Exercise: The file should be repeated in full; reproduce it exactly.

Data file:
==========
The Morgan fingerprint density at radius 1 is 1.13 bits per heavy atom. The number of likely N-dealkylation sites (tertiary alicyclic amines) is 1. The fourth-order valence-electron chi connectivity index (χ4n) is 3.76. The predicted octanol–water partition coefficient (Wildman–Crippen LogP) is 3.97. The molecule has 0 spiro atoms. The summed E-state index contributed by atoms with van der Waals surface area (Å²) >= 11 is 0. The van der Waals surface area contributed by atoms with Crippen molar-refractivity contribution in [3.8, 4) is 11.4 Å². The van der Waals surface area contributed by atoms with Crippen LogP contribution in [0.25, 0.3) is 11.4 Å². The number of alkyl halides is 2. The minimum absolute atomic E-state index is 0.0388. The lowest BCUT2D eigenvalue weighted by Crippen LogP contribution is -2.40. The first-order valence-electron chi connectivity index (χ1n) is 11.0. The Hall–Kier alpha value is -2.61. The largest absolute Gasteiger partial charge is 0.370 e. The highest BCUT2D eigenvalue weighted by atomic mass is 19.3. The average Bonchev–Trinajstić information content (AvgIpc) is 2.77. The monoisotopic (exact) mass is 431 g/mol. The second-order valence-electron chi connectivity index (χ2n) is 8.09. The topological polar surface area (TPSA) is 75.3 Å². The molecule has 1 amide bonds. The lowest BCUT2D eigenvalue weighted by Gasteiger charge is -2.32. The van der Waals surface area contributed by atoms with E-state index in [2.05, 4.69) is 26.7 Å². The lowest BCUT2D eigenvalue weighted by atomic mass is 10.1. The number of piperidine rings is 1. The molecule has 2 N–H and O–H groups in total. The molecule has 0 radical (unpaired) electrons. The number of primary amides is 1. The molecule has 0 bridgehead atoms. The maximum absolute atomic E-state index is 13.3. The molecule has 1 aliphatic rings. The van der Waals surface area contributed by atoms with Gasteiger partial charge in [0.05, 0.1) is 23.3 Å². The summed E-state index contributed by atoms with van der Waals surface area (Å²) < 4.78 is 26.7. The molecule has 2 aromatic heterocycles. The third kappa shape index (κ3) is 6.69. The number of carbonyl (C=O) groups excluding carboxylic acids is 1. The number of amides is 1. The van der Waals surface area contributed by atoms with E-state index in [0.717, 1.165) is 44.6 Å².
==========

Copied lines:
The Morgan fingerprint density at radius 1 is 1.13 bits per heavy atom. The number of likely N-dealkylation sites (tertiary alicyclic amines) is 1. The fourth-order valence-electron chi connectivity index (χ4n) is 3.76. The predicted octanol–water partition coefficient (Wildman–Crippen LogP) is 3.97. The molecule has 0 spiro atoms. The summed E-state index contributed by atoms with van der Waals surface area (Å²) >= 11 is 0. The van der Waals surface area contributed by atoms with Crippen molar-refractivity contribution in [3.8, 4) is 11.4 Å². The van der Waals surface area contributed by atoms with Crippen LogP contribution in [0.25, 0.3) is 11.4 Å². The number of alkyl halides is 2. The minimum absolute atomic E-state index is 0.0388. The lowest BCUT2D eigenvalue weighted by Crippen LogP contribution is -2.40. The first-order valence-electron chi connectivity index (χ1n) is 11.0. The Hall–Kier alpha value is -2.61. The largest absolute Gasteiger partial charge is 0.370 e. The highest BCUT2D eigenvalue weighted by atomic mass is 19.3. The average Bonchev–Trinajstić information content (AvgIpc) is 2.77. The monoisotopic (exact) mass is 431 g/mol. The second-order valence-electron chi connectivity index (χ2n) is 8.09. The topological polar surface area (TPSA) is 75.3 Å². The molecule has 1 amide bonds. The lowest BCUT2D eigenvalue weighted by Gasteiger charge is -2.32. The van der Waals surface area contributed by atoms with E-state index in [2.05, 4.69) is 26.7 Å². The lowest BCUT2D eigenvalue weighted by atomic mass is 10.1. The number of piperidine rings is 1. The molecule has 2 N–H and O–H groups in total. The molecule has 0 radical (unpaired) electrons. The number of primary amides is 1. The molecule has 0 bridgehead atoms. The maximum absolute atomic E-state index is 13.3. The molecule has 1 aliphatic rings. The van der Waals surface area contributed by atoms with Gasteiger partial charge in [0.05, 0.1) is 23.3 Å². The summed E-state index contributed by atoms with van der Waals surface area (Å²) < 4.78 is 26.7. The molecule has 2 aromatic heterocycles. The third kappa shape index (κ3) is 6.69. The number of carbonyl (C=O) groups excluding carboxylic acids is 1. The number of amides is 1. The van der Waals surface area contributed by atoms with E-state index in [0.717, 1.165) is 44.6 Å².